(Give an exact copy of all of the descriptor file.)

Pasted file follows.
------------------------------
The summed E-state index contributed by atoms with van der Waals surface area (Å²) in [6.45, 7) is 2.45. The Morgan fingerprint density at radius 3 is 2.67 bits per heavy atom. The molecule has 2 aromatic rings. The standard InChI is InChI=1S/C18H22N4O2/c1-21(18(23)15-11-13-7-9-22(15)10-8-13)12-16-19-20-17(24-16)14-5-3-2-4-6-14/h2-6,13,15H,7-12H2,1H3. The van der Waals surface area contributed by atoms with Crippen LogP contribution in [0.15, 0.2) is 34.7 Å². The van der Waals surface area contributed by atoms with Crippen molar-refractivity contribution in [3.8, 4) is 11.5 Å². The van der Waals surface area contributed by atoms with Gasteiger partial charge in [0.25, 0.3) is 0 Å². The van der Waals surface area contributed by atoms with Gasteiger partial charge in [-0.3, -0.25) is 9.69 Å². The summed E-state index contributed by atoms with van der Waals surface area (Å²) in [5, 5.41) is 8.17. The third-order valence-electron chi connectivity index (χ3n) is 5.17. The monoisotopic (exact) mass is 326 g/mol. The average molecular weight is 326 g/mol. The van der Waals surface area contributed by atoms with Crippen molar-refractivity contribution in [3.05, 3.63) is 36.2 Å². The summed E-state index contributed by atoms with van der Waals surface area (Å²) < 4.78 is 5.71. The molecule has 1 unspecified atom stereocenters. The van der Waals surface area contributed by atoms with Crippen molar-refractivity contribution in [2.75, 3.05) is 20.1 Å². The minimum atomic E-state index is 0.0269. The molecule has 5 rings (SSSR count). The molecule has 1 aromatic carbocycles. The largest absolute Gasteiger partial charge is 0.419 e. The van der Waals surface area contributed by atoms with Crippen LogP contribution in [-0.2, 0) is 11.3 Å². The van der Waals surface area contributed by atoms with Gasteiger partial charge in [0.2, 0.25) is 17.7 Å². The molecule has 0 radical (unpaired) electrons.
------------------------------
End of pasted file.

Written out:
The summed E-state index contributed by atoms with van der Waals surface area (Å²) in [6.45, 7) is 2.45. The Morgan fingerprint density at radius 3 is 2.67 bits per heavy atom. The molecule has 2 aromatic rings. The standard InChI is InChI=1S/C18H22N4O2/c1-21(18(23)15-11-13-7-9-22(15)10-8-13)12-16-19-20-17(24-16)14-5-3-2-4-6-14/h2-6,13,15H,7-12H2,1H3. The van der Waals surface area contributed by atoms with Crippen LogP contribution in [0.15, 0.2) is 34.7 Å². The van der Waals surface area contributed by atoms with Crippen molar-refractivity contribution in [3.8, 4) is 11.5 Å². The van der Waals surface area contributed by atoms with Gasteiger partial charge in [0.25, 0.3) is 0 Å². The van der Waals surface area contributed by atoms with Gasteiger partial charge in [-0.3, -0.25) is 9.69 Å². The summed E-state index contributed by atoms with van der Waals surface area (Å²) in [5, 5.41) is 8.17. The third-order valence-electron chi connectivity index (χ3n) is 5.17. The monoisotopic (exact) mass is 326 g/mol. The average molecular weight is 326 g/mol. The van der Waals surface area contributed by atoms with Crippen molar-refractivity contribution in [3.05, 3.63) is 36.2 Å². The summed E-state index contributed by atoms with van der Waals surface area (Å²) < 4.78 is 5.71. The molecule has 1 unspecified atom stereocenters. The van der Waals surface area contributed by atoms with Crippen molar-refractivity contribution in [2.75, 3.05) is 20.1 Å². The minimum atomic E-state index is 0.0269. The molecule has 5 rings (SSSR count). The molecule has 1 aromatic carbocycles. The largest absolute Gasteiger partial charge is 0.419 e. The van der Waals surface area contributed by atoms with Crippen LogP contribution in [-0.2, 0) is 11.3 Å². The van der Waals surface area contributed by atoms with Gasteiger partial charge in [0.2, 0.25) is 17.7 Å². The molecule has 0 radical (unpaired) electrons.